Toni Belloni, the luck of being Italian and his “knowledge economy” at LVMH. This is the definition used by the French giant’s general manager to describe the advantage of managing 75 brands. From Twin Towers to Covid, Belloni can summarise to Il Sole 24 Ore twenty years of experience at the top of the range. In Italy, LVMH has 31 production sites , invests over 100 million euros every year and employs 11,000 people. The manager’s urgencies now include the performance of leather goods, the value of stores and young consumers.
From the Twin Towers to Covid
“In twenty years, I have experienced a trend of great expansion for luxury products – says Belloni -. There has been an average annual growth of around 5-6 percent. But also three very critical moments: 9/11, 2001, 2008 financial crisis and Covid in 2020”. The manager has a clear goal: to come out of the crisis stronger than before. “The pandemic is a stress test, it has forced us – in his words – to reinvent every link in the value chain, it has given us new agility and new sensibilities”. Belloni expressed satisfaction with the results obtained in 2020 by LVMH, above all because the group “strengthened its leadership, doing better than its competitors, for example in our key sector, fashion and leather goods”. LVMH fashion houses operate on the concept of “long-term desirability” because “one cannot remain static, with the risk of becoming dusty. We must innovate with courage”.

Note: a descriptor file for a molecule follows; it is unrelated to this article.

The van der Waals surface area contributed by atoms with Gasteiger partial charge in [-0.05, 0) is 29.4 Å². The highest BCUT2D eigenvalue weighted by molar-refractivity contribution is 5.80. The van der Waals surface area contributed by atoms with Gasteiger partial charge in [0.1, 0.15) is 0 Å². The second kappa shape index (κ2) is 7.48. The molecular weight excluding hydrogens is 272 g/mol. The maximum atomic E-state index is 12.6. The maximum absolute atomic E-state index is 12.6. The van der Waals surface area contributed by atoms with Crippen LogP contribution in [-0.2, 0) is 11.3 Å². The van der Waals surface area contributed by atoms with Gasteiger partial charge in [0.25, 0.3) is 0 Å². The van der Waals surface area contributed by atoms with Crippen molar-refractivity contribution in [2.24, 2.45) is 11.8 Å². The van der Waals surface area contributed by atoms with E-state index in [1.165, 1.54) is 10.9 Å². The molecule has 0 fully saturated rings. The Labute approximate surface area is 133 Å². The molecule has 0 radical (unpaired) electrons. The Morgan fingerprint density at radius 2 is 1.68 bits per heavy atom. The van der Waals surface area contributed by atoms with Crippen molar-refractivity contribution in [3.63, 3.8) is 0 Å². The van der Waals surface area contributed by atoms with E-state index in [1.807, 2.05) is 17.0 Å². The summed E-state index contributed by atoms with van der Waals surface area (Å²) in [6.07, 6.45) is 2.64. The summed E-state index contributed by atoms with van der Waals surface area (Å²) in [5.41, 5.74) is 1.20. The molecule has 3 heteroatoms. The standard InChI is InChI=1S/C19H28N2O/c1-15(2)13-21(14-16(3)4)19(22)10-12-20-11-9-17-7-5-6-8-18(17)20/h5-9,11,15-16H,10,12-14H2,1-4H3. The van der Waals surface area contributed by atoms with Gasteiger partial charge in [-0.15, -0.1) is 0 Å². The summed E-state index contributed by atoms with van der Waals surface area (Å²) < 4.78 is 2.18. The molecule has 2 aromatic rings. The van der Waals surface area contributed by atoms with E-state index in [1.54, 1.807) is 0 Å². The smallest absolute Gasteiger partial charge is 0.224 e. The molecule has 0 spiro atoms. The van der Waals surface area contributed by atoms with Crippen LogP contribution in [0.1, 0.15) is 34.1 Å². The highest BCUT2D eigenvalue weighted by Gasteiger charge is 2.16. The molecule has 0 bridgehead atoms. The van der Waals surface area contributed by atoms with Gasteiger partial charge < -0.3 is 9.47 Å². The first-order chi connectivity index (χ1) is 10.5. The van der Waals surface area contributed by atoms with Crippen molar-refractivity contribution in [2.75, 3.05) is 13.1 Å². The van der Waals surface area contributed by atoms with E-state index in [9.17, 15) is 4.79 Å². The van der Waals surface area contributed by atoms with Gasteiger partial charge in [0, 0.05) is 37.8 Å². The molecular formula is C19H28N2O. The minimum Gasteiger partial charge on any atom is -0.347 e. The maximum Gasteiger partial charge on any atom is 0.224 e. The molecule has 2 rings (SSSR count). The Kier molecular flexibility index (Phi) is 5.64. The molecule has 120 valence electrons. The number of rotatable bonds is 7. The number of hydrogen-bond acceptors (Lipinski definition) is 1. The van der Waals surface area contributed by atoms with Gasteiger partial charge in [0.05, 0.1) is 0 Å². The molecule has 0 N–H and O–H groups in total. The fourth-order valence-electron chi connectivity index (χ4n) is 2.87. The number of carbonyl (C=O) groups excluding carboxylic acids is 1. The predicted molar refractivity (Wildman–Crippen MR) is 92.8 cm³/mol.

The future will be omni-channel, between boutique and digital. “Some stores will close for sure, because they are in the wrong place – admits Belloni -, but strategically, I believe that the digital sales channel will be integrated with the physical one. Stores will have to raise the level of service and offer innovative experiences”. As for future sales development: “Generations Y and Z represent a good 40% of the global luxury market and practically 100% of growth every year”.
The executive oversees and coordinates all 75 brands in LVMH’s orbit. This allows him to develop a “knowledge economy” among them. Belloni is proud to be born Italian, which he considers “a formidable fortune”. Why? Because “In luxury, our humanistic culture, the predisposition to communication and human relationships, the aesthetic sense, the art of knowing how to live, equipped us to do well!”
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